In an excerpt from his exclusive interview with Mexico Oil & Gas Review 2016, David Enriquez, Partner at Goodrich Riquelme y Asociados explains why the general public’s conceptions about Round One L-04 and its impact on the economy are flawed and reviews the success of Round One L-03.
Q: What should Mexico expect in terms of the impact of Round One L-04, which will oversee the tendering of the country’s deepwater blocks, on the economy as a whole?
A: There is a misconception as to the outcomes of L-04 in the industry and the country. Mexico’s deepwater market will be mainly controlled by Houston, despite the national content element. More than direct investment into the country, it will bring money to the Ministry of Finance in the form of royalties. The main factor causing this is the geographical location of these blocks. Whereas onshore fields are in direct interface with the Mexican economy, calling for direct investment for the building of roads, hotels, restaurants, and other infrastructure, deepwater fields are offshore and require global procurement. The latter blocks will have semi-submergible rigs and vessels, most of which will come from different jurisdictions but will be mainly controlled from Houston both in terms of the economic model and business structure, and of the real implementation of the project.
Overall, the interaction with the Mexican economy will not be substantial. This does not mean that deepwater projects are detrimental for Mexico, but rather that the way in which money will flow will not contribute as much as expected to the economy. The royalties will be received by the Ministry of Finance, which will then decide how to allocate this resource within the economy.
Q: What can be done to counter this lack of direct investment in the general Mexican economy?
A: Despite these financial specificities, L-04 will bring considerably more investment into Mexico than L-03, where the level of investment is lower. The government took into consideration the lack of direct investment in the economy in R1.4, and compensated for it by including fields that have a more direct interface with the local onshore economy in the Five Year Plan. This includes heavy oil, onshore, and shallow water fields.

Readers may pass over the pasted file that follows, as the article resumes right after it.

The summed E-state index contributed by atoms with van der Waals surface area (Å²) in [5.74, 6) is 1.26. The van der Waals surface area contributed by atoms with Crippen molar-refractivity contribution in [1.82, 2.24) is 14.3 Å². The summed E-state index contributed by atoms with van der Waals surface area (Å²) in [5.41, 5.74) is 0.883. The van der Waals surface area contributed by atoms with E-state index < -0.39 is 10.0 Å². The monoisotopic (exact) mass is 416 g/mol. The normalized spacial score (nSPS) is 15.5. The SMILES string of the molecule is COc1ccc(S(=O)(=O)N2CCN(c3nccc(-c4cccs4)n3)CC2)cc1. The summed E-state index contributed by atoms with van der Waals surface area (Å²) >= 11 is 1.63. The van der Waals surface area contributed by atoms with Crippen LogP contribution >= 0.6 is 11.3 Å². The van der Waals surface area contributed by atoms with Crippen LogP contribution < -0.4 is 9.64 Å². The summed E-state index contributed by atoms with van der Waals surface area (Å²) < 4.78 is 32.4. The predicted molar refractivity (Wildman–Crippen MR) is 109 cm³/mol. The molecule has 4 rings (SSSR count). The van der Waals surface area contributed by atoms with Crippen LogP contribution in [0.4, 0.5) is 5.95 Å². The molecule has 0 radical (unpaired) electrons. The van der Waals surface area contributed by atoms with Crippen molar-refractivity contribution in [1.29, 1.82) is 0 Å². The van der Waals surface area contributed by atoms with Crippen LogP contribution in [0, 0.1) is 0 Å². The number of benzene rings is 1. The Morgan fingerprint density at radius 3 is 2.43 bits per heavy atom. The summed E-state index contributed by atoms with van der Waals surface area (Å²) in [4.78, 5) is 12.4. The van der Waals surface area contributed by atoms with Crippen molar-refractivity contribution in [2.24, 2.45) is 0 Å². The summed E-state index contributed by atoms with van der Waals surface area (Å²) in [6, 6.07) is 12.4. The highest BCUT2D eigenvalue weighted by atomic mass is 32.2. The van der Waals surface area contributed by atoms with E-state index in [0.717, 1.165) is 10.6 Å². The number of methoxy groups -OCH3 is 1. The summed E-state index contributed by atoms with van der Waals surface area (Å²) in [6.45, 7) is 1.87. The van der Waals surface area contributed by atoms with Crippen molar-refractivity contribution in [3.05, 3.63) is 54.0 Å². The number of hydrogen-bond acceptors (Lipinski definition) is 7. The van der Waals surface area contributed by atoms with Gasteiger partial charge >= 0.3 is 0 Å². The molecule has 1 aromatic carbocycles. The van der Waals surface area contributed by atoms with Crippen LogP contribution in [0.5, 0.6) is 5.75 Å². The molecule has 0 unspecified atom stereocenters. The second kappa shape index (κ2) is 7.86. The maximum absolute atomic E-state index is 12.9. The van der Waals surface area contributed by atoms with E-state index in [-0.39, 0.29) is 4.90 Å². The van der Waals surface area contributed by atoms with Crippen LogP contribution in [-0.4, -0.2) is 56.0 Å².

Q: Round One L-03, which will tender onshore fields, had a predisposition for having a strong impact on the economy, given the blocks’ location. Now that the blocks have been tendered, what is your opinion for this specific case?
A: The winning bidders of L-03 can be divided among three categories in terms of experience. On the one hand, there are the operators of various nationalities with experience in different jurisdictions, who offered a 35-50% additional royalty rate and were able to leverage their economic propositions particularly well thanks to their experience. As for the remaining bidders, we can divide them into two further categories. There are the oilfield service companies with decades of experience in the market that have partnered with funds and will be running non-sophisticated assets with a relatively low level of investment. The 85-95% royalty rates should not hinder these firms from being successful in their undertakings as they know how to be efficient in the way they structure their organization. The final category of bidding companies, however, may seem more unreasonable in submitting proposals, with no prior experience in the fields they were awarded and should thus be more cautious than the aforementioned companies when it comes to operations and controlling their cost structure. A bid of a 90% royalty rate added to the rest of the fiscal obligations leaves the companies with payouts of over 100%, which makes no economic sense. Unlike major NOCs or IOCs, these companies cannot subsidize this project or cover the losses using other, more profitable undertakings.
In all cases, the level of revenue that companies can generate from L-03 blocks is substantially low, and I am particularly skeptical when it comes to the success of this latter category. I believe the winners will be those that were awarded the larger Type Two blocks, as they have experience as oilfield service providers and have the necessary knowledge to substantially reduce costs, and it is these that will contribute most to the Mexican economy.
Exclusive interview with David Enriquez, Partner at Goodrich, Riquelme y Asociados
This is an exclusive preview of the 2016 edition of Mexico Oil & Gas Review. If you want to get all the information, plus other relevant insights regarding this industry, pre-order your copy of Mexico Oil & Gas Review 2016.
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